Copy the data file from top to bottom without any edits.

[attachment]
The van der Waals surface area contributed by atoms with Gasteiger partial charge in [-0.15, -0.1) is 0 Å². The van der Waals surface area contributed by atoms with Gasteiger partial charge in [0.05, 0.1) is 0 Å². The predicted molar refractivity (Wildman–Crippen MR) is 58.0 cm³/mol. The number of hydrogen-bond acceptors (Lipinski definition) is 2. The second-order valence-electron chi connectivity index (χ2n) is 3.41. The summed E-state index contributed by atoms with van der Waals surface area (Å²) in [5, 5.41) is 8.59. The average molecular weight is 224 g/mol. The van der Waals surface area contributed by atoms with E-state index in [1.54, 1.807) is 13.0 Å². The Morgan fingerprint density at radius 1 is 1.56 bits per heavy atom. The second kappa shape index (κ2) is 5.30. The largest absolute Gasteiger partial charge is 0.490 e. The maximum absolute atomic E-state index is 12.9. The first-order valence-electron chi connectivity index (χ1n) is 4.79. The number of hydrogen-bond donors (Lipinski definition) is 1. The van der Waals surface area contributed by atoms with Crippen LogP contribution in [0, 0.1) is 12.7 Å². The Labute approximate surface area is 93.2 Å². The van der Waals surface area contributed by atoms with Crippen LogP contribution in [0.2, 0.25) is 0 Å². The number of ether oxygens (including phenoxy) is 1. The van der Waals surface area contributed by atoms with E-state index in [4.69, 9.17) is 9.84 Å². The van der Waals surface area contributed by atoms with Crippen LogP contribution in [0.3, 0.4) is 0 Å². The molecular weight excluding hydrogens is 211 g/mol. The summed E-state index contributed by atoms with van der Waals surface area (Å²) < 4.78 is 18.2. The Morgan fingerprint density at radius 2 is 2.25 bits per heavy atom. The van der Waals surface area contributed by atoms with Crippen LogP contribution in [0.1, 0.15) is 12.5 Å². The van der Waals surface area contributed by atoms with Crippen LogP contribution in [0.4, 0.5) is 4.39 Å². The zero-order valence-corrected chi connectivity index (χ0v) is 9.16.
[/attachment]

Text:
The van der Waals surface area contributed by atoms with Gasteiger partial charge in [-0.15, -0.1) is 0 Å². The van der Waals surface area contributed by atoms with Gasteiger partial charge in [0.05, 0.1) is 0 Å². The predicted molar refractivity (Wildman–Crippen MR) is 58.0 cm³/mol. The number of hydrogen-bond acceptors (Lipinski definition) is 2. The second-order valence-electron chi connectivity index (χ2n) is 3.41. The summed E-state index contributed by atoms with van der Waals surface area (Å²) in [5, 5.41) is 8.59. The average molecular weight is 224 g/mol. The van der Waals surface area contributed by atoms with E-state index in [1.54, 1.807) is 13.0 Å². The Morgan fingerprint density at radius 1 is 1.56 bits per heavy atom. The second kappa shape index (κ2) is 5.30. The largest absolute Gasteiger partial charge is 0.490 e. The maximum absolute atomic E-state index is 12.9. The first-order valence-electron chi connectivity index (χ1n) is 4.79. The number of hydrogen-bond donors (Lipinski definition) is 1. The van der Waals surface area contributed by atoms with Crippen LogP contribution in [0, 0.1) is 12.7 Å². The Labute approximate surface area is 93.2 Å². The van der Waals surface area contributed by atoms with Crippen LogP contribution in [0.2, 0.25) is 0 Å². The number of ether oxygens (including phenoxy) is 1. The van der Waals surface area contributed by atoms with E-state index in [4.69, 9.17) is 9.84 Å². The van der Waals surface area contributed by atoms with Crippen LogP contribution in [0.3, 0.4) is 0 Å². The molecular weight excluding hydrogens is 211 g/mol. The summed E-state index contributed by atoms with van der Waals surface area (Å²) < 4.78 is 18.2. The Morgan fingerprint density at radius 2 is 2.25 bits per heavy atom. The van der Waals surface area contributed by atoms with Crippen LogP contribution in [0.1, 0.15) is 12.5 Å². The van der Waals surface area contributed by atoms with Crippen LogP contribution in [0.4, 0.5) is 4.39 Å². The zero-order valence-corrected chi connectivity index (χ0v) is 9.16.